an Ad a Day

A look at the marketing that surrounds us.

Archive for the ‘Fashion’ Category

Levi’s Friends Store: Find Out What Your Friends Wear

Posted by Rosepixie on June 15, 2010

Facebook has opened up all sorts of marketing opportunities for companies and many are taking advantage of these opportunities.  Some are finding creative ways of incorporating Facebook’s tools and capabilities into their marketing while others are just trying to make the best of the tools as they are presented.  One company that has incorporated Facebook’s “like” button into their own website in a rather intense way is Levi’s.  They’ve set up two special Facebook stores – one an “Everyone” section in the “Friends Store” store (apparently everyone is your friend, they’re just friends you don’t know):

This part of the store shows you everything anyone has recently “liked” from their catalog (apparently they’ve put “like” buttons on everything).  This is, apparently, where to look to simply find out what the most popular styles are in general, since it’s probably going to show you entirely the opinions of a bunch of strangers.  And if you “like” something from Levi’s, it’s where your opinion will be shown to a bunch of strangers.

But if you want to know what just your friends like, you can click on the “Friends” part of the “Friends Store”:

So, I didn’t log in to find out if my friends had any opinions about Levi’s (although I’m doubting that they did, since my friends aren’t really the type to go through an online catalog and “like” the styles they like).  Presumably, though, this is the page where I get to see what I should be wearing to be more like, or more likable, by my friends.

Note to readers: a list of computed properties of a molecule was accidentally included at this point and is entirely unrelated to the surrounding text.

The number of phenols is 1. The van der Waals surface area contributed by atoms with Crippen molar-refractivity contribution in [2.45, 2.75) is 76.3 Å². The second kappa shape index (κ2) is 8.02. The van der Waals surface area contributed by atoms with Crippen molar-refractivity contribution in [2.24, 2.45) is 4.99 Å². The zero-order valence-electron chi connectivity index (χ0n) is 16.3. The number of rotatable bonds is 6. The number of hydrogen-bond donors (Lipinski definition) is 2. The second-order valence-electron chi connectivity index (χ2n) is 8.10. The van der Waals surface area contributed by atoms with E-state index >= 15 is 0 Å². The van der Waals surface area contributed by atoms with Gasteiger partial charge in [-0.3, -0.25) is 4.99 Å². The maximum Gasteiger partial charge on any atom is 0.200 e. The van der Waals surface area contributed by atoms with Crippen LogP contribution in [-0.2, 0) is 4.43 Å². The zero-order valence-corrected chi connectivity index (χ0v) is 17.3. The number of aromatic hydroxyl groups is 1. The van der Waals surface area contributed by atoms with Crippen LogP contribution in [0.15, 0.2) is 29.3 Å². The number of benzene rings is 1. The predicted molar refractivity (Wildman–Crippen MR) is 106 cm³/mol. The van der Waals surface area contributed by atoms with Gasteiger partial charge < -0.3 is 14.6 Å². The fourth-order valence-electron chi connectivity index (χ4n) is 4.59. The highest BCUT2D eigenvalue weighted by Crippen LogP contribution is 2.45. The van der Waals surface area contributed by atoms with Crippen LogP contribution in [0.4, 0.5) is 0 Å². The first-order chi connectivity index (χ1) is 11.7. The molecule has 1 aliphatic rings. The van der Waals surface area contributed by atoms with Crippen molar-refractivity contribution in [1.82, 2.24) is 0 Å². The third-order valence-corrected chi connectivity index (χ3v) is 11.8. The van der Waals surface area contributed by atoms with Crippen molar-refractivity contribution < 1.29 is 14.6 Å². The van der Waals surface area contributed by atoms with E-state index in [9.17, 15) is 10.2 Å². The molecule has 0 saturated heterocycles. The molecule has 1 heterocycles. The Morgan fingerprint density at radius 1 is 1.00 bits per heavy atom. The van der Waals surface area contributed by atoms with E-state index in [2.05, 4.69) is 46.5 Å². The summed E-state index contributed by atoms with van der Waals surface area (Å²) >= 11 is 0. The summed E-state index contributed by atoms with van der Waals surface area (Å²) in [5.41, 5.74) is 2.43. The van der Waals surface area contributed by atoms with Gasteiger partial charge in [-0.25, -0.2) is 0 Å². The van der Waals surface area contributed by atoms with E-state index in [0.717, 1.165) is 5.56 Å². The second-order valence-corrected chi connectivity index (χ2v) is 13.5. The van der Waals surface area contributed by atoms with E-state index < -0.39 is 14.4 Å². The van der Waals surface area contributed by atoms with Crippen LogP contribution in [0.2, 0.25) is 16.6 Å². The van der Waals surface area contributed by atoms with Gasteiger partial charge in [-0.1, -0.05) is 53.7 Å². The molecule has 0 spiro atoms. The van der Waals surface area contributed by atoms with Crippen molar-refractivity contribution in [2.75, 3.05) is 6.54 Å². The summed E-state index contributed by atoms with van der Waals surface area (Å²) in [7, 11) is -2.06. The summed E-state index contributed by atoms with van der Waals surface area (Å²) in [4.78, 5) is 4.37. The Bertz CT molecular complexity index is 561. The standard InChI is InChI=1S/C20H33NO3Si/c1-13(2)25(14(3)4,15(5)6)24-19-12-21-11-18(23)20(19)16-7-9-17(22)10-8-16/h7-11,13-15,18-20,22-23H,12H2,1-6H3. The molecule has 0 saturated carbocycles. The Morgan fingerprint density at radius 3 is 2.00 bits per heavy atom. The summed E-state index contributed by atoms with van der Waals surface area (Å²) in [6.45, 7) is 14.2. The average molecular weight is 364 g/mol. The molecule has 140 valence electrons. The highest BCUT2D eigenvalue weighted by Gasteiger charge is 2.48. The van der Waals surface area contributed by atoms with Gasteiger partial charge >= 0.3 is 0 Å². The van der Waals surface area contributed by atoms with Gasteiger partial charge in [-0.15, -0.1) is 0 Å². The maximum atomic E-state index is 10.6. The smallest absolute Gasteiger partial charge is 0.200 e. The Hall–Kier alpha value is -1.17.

If you doubt my interpretation that this is marketing that’s trying to get people to all dress the same as their friends, check out the marketing for the marketing campaign:

The text reads:

Like-minded shopping starts here.

Because they don’t want you to be thinking about dressing individually, they want you dressing in their most popular style and then peer pressuring your friends into all dressing in it too.  Which is incredibly creepy.

And this is part of why I don’t like the idea of Facebook knowing everything I buy online.  I don’t want companies using what I buy to try and pressure my friends into buying it too.  I think that my life is more interesting because my friends aren’t me.  I know me.  I am me.  I already have a me in my life.  Why would I want more mes?  That would be colossally boring!  My friends are each their own person with their own likes, dislikes and styles and I like it that way.